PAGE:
Economists, scholars, and market analysts have been searching for ways to predict the movement of individual stocks for many years. Chartists and technical theorists believe historical patterns can be used to project future prices. While the random walk hypothesis claims that such movements cannot be accurately predicted.
In this article, we're going to explain the principles behind the random walk theory. As part of that discussion, we'll start by comparing random walk to other popular theories such as the efficient market hypothesis, fundamental analysis, and technical analysis. Next, we'll talk about the modern history of this theory. Then we'll finish this topic with a brief discussion of the implications of this hypothesis.
Generally, there are two competing approaches to predicting the movements of stocks: fundamental and technical analysis. In the sections below, we'll be taking a closer look at these competing theories, and how the random walk hypothesis aligns with each.
Fundamental analysts believe the price of a stock is a function of its intrinsic value, which depends heavily on the future earnings potential for a company. By carefully studying fundamental factors such as industry trends, economic news, and the company's earnings per share outlook, fundamental analyst can determine if the stock's price is above or below its intrinsic value.
Comparing a stock's price to its intrinsic value allows the fundamental analyst to predict the potential future direction of the stock's price.
Market analysts that practice technical techniques believe that historical movements of a stock's price can be used to predict future price direction. Using methods such as charting, the technical analyst will examine the sequence of upward and downward movements for a stock. These patterns of movements allow the technical theorist to chart what they believe will be future movements for the stocks they are examining.
The next theory we're going to talk about is the efficient market hypothesis (EMH). Subscribers to this theory believe the price of a stock reflects all publicly known information about a company. In fact, individuals subscribing to what is termed the "strong" EMH believe that stock prices also reflect what insiders know too.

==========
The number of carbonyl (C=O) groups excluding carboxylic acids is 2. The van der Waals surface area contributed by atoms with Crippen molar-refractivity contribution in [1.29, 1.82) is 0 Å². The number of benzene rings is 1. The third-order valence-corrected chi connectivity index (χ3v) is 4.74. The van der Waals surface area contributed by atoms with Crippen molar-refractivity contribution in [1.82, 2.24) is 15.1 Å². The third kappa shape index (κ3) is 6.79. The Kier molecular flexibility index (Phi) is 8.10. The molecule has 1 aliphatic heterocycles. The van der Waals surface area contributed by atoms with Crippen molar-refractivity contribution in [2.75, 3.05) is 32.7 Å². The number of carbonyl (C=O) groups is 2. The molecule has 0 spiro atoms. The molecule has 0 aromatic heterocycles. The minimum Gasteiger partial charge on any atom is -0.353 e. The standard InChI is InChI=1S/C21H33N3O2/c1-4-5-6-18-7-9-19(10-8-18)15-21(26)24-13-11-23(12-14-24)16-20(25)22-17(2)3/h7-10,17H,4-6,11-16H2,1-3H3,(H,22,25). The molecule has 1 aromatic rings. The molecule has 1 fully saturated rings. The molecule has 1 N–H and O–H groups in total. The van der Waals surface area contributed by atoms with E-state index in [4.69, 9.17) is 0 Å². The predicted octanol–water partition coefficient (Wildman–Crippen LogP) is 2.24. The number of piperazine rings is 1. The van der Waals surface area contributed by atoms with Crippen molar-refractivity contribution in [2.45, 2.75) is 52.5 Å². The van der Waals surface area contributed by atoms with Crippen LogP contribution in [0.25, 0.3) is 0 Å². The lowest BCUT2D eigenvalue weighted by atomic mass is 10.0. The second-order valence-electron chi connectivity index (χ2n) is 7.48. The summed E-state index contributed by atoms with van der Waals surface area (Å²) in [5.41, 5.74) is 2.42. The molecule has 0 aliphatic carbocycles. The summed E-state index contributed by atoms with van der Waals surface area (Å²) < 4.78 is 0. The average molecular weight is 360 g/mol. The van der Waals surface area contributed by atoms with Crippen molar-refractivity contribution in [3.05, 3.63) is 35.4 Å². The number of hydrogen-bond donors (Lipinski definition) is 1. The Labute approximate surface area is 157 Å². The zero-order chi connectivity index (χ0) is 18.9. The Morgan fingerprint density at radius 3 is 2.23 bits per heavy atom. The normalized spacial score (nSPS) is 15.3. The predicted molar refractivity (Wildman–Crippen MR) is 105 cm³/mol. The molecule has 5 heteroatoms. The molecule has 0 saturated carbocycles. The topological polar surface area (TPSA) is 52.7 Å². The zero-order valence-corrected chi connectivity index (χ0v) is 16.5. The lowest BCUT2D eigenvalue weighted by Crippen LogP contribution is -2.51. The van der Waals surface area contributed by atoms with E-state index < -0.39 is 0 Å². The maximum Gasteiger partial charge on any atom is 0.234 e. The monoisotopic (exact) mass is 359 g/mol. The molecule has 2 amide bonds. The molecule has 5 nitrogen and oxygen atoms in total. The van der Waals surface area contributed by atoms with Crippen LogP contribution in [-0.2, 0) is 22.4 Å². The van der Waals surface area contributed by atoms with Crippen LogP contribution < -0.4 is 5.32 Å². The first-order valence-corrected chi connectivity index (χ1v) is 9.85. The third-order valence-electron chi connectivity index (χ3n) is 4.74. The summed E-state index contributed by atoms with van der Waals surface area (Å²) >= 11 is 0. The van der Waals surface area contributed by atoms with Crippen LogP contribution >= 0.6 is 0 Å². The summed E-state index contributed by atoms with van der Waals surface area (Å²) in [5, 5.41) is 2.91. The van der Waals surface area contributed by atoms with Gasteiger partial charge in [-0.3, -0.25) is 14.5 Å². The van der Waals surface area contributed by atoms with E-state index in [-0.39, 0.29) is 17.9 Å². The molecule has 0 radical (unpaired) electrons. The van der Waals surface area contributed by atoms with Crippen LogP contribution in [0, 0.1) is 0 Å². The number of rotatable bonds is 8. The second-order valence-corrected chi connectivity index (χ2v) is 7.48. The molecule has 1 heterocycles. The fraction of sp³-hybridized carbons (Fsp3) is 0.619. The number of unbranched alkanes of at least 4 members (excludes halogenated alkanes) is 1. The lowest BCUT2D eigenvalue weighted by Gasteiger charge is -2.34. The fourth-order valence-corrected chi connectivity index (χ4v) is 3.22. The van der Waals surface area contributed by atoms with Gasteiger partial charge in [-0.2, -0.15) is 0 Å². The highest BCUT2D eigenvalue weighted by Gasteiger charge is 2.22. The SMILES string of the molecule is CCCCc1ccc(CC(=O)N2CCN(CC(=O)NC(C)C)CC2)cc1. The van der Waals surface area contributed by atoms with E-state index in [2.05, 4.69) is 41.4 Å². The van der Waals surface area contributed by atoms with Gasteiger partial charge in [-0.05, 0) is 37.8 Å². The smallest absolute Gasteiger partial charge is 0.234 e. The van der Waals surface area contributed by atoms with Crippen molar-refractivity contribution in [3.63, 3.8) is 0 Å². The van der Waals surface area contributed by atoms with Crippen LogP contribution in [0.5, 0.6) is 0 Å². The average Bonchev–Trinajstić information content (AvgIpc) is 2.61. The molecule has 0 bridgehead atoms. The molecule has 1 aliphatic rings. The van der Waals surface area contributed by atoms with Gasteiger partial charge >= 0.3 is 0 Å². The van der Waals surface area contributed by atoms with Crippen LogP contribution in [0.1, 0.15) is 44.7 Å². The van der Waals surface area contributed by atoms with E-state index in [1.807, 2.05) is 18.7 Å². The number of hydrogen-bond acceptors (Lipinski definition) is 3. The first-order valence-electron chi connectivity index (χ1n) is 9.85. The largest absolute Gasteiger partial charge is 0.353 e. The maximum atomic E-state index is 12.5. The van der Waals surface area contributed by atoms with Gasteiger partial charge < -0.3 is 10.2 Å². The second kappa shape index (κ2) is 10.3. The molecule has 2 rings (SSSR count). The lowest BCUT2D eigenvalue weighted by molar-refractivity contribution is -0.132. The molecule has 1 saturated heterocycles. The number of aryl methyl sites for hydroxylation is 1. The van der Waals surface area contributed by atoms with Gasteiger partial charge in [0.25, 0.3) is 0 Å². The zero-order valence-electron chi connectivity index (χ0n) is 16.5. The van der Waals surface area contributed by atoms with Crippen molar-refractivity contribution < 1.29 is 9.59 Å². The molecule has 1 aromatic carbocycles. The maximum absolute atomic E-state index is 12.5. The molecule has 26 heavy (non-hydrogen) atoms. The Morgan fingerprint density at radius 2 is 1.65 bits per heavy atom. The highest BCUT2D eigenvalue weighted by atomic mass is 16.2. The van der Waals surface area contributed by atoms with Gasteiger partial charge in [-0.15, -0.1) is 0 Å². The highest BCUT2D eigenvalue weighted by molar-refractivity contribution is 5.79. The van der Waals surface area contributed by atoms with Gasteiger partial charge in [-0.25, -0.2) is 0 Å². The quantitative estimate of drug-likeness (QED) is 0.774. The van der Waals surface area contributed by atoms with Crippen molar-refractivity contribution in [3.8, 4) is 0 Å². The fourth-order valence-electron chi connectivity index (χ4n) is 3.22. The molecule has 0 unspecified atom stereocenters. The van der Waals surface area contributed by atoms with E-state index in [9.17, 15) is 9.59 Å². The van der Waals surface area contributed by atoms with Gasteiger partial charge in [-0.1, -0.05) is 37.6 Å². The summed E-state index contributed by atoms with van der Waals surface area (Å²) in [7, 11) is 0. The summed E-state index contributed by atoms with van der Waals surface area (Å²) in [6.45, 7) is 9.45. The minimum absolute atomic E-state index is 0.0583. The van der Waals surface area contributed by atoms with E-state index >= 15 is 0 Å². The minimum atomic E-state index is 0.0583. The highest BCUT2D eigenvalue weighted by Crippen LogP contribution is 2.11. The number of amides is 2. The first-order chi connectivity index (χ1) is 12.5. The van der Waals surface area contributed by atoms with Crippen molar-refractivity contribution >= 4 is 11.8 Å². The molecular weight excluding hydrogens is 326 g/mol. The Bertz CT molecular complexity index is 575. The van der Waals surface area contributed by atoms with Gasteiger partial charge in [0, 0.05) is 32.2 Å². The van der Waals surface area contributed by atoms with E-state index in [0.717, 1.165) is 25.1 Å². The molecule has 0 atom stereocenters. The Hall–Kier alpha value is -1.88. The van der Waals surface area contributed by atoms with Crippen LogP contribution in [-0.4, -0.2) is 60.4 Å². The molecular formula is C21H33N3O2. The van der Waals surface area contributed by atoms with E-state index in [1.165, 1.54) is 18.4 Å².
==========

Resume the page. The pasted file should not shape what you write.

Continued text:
Since public and private information concerning a company is instantly reflected in the market price of a stock, it's impossible for an investor to achieve "excess" returns. The principles of the random walk hypothesis are consistent with those of the efficient market hypothesis.
Finally, the random walk hypothesis states that prices of stocks cannot be predicted. The stock market is "informationally efficient." The people buying and selling stocks consist of a large number of rational investors with access to this information. While long term prices will reflect performance of the company over time, short term movements in prices can best be described as a random walk.
While the random walk hypothesis can trace its roots to 19th century mathematicians, today's theory can be attributed to Eugene F. Fama's doctoral dissertation, "The Behavior of Stock-Market Prices," published in the Journal of Business in January, 1965 along with the non-technical publication "Random Walks in Stock Market Prices." In 1973, Burton G. Malkiel of Princeton University followed up with the best-seller book "A Random Walk Down Wall Street."
Since the random walk theory is based on an efficient market, historical patterns cannot be used to predict future movements in any kind of meaningful way. At any one point in time, the movement of a stock is random.
The random walk hypothesis has been proven through a number of empirical studies. By examining real data, researchers such as Fama and Malkiel found there was no correlation between successive price changes. In other words, the next movement of a stock is completely independent of its prior movements. In fact, Malkiel would go on to state the movement of the stock market, as well as individual stocks, is just as random as flipping a coin.
The random walk hypothesis has some practical implications to investors. For example, since the short term movement of a stock is random, there is no sense in worrying about timing the market. A buy and hold strategy will be just as effective as any attempt to time the purchase and sale of securities.
When investors buy stocks, they usually do so because they believe the stock is worth more than they are paying. In the same way, investors sell stocks when they believe the stock is worth less than the selling price. If the efficient market theory and random walk hypothesis are true, then an investor's ability to outperform the stock market is more luck than analytical skill.
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